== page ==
Dec 24, 2021
How to Fix “Your Connection Is Not Private” Error
When trying to access a website, you might come across an error that reads “Your connection is not private.” This error indicates the browser’s failure to authenticate a safe connection between your device and the website.
“Your connection is not private” can be caused by SSL (Secure Sockets Layer) errors on the server-side or client-side issues. Whether you’re the website’s owner or the visitor, there are a number of troubleshooting methods to fix this error screen.
|Error code||“Your Connection Is Not Private”|
|Error type||SSL connection error|
|Error variations||Warning: Potential Security Risk Ahead|
Your Connection Isn’t Private
This Connection Isn’t Private
|Error causes||Invalid SSL certificates|
WiFi network errors
Operating system issues
What Is The “Your Connection Is Not Private” Error Message?
First and foremost, don’t get scared when this error appears – it merely means that Google Chrome or another browser is preventing you from visiting an unreliable website.
The “Your connection is not private” error often occurs when your browser notices a problem while creating a SSL connection or can’t verify the certificate. For example, it can be caused by an illegitimate certificate authority.
A valid SSL certificate makes a website run on HTTPS, the secure version of HTTP. Websites with problematic SSL connections aren’t reliable because they’re prone to security issues.
For instance, websites with invalid SSL certificates make it easier for hackers to commit data theft. If you enter personal information such as login credentials or payment details on such websites, they may be visible to hackers.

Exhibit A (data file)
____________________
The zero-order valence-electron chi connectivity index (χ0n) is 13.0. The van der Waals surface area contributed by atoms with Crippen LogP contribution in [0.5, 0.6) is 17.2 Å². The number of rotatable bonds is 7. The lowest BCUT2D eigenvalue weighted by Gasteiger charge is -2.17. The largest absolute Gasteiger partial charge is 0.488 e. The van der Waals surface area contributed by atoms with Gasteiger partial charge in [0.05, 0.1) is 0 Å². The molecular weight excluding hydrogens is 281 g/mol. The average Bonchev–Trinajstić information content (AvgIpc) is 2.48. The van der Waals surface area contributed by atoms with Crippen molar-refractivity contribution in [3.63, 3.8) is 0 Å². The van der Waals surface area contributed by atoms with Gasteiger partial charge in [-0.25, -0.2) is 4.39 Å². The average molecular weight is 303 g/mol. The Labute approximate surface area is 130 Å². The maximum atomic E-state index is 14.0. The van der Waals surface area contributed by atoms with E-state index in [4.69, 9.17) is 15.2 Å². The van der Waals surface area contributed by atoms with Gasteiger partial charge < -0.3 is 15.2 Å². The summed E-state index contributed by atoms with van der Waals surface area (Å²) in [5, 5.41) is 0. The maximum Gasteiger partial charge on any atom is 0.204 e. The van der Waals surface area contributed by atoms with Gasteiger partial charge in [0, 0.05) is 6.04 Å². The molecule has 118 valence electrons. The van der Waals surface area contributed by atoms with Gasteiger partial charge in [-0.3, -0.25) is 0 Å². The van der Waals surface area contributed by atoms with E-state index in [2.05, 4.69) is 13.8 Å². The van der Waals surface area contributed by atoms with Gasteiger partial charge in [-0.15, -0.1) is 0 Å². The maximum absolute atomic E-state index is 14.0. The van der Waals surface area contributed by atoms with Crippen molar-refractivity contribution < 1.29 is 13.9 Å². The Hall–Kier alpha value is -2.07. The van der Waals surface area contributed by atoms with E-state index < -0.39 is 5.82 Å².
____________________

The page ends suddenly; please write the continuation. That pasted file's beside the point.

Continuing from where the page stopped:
However, sometimes the problem isn’t the website’s SSL certificate at all. It can also be caused by issues on the visitors’ end, like their browser, WiFi network, or operating system.
You may encounter this issue while using unsafe public WiFi, having an incorrect date and time on your computer, or if your antivirus software is performing an SSL / HTTPS scan.
Fortunately, if the problem lies on the visitor’s end, the “Your connection is not private” error should have an easy fix.
What The “Your Connection Is Not Private” Error Looks Like on Different Browsers
An error message similar to “Your connection is not private” can also be encountered on other web browsers besides Google Chrome. The following sections contain examples of what the same error looks like on Mozilla Firefox, Microsoft Edge, Safari, and Opera.
If the SSL certificate of the website you’re trying to visit on Mozilla Firefox is invalid, you’ll receive the message “Warning: Potential Security Risk Ahead.”
In the description, Firefox tells users that it has “detected a potential security threat” and claims that “the issue is most likely with the website, and there is nothing you can do to resolve it.”
To get more detailed information and the specific error code, click Advanced. By identifying the particular issue, you can troubleshoot it more efficiently.
Some of the error codes you may see are:
On Microsoft Edge, an invalid SSL certificate will take you to the “Your connection isn’t private” page, which is almost identical to what Chrome’s users encounter. You’ll also see a red “Not secure” indicator on the address bar.
Edge also warns users that “attackers might be trying to steal your information” from the site you’re trying to access.
The Microsoft Edge error codes are very similar to what you may see on Chrome: